The Call to Action

Feature Article | February 23, 2004 by admin

RAG Aktiengesellschaft

RAG Aktiengesellschaft

When RAG AG talks about “myentRI,” it is not referring to a belated entry into the dot-com boom, but the portal infrastructure developed by RAG Informatik GmbH, the group’s internal IT service provider. At its core, this infrastructure is based on SAP Enterprise Portal. It will soon be serving 15,000 employees. RAG AG is an international corporation with extensive mining and chemical interests.
“Our vision is that all employees in the RAG group will use the portal as a digital workspace for their daily jobs,” says Dirk Opalka, who heads RAG’s IT application and communication strategy department. He adds that such a high level of innovation is only possible with professional knowledge management and excellent, large-scale cooperation among workers. The only way to stand strong among global competition is to rapidly turn innovative ideas into market-ready products. Thus, the management’s main focus is on the projected improvements in efficiency of daily work and information retrieval, as well as on making the IT applications easier to use.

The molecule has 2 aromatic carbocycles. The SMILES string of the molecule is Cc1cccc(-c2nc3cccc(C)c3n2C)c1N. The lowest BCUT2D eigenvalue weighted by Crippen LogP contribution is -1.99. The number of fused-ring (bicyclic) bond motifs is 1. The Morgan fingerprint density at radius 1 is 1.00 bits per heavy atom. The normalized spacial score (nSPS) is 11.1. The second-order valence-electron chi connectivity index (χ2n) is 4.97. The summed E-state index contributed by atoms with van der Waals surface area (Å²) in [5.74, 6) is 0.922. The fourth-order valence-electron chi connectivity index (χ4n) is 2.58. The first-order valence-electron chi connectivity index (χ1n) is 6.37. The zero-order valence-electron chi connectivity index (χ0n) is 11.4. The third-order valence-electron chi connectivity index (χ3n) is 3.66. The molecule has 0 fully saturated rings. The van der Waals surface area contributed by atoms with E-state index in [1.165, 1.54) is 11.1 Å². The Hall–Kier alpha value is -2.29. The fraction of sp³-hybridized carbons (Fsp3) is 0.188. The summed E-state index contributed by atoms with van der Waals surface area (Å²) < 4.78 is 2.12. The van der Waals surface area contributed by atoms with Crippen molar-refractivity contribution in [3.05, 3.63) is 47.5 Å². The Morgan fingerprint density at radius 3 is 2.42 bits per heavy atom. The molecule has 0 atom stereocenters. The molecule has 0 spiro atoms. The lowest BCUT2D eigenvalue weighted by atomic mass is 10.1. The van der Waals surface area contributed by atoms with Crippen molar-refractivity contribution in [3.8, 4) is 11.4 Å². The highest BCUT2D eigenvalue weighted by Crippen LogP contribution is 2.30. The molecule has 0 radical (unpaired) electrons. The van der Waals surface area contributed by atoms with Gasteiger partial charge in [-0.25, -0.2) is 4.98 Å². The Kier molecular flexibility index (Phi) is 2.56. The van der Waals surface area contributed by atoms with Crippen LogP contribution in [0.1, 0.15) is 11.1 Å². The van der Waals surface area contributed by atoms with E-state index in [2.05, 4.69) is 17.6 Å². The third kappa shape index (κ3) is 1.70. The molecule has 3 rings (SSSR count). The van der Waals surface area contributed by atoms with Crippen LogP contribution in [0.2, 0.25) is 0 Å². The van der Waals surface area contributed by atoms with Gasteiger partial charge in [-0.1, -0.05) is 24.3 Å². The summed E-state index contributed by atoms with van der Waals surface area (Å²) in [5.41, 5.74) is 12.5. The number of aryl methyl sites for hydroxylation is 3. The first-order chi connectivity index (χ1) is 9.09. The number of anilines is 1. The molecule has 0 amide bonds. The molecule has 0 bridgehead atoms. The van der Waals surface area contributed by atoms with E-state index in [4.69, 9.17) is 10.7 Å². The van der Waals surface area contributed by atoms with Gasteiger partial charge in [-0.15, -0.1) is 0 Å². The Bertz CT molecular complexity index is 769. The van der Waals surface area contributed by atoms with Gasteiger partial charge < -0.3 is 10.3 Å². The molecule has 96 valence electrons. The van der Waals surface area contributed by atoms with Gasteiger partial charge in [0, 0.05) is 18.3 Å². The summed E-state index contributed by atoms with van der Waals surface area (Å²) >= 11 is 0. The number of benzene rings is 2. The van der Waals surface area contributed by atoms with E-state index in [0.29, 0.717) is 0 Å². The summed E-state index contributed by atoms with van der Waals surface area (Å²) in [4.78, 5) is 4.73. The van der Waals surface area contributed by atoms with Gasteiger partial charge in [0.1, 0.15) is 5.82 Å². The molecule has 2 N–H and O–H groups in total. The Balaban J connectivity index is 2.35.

Secure portal infrastructure for 15,000 users

RAG Informatik

RAG Informatik

RAG Informatik in Gelsenkirchen, Germany, was charged with the implementation of the portal infrastructure. As an SAP partner, RAG Informatik extended SAP Enterprise Portal (SAP EP) to create myentRI. “myentRI is composed of several infrastructure components that the customer then customizes to meet its specific needs,” says Dieter Pfaff, CEO of RAG Informatik. Stefan Schoch, RAG Informatik’s project manager of myentRI, says the goal was to “create a central access point to all applications and systems in RAG Informatik’s data center. However, we also added other applications, such as Web applications.”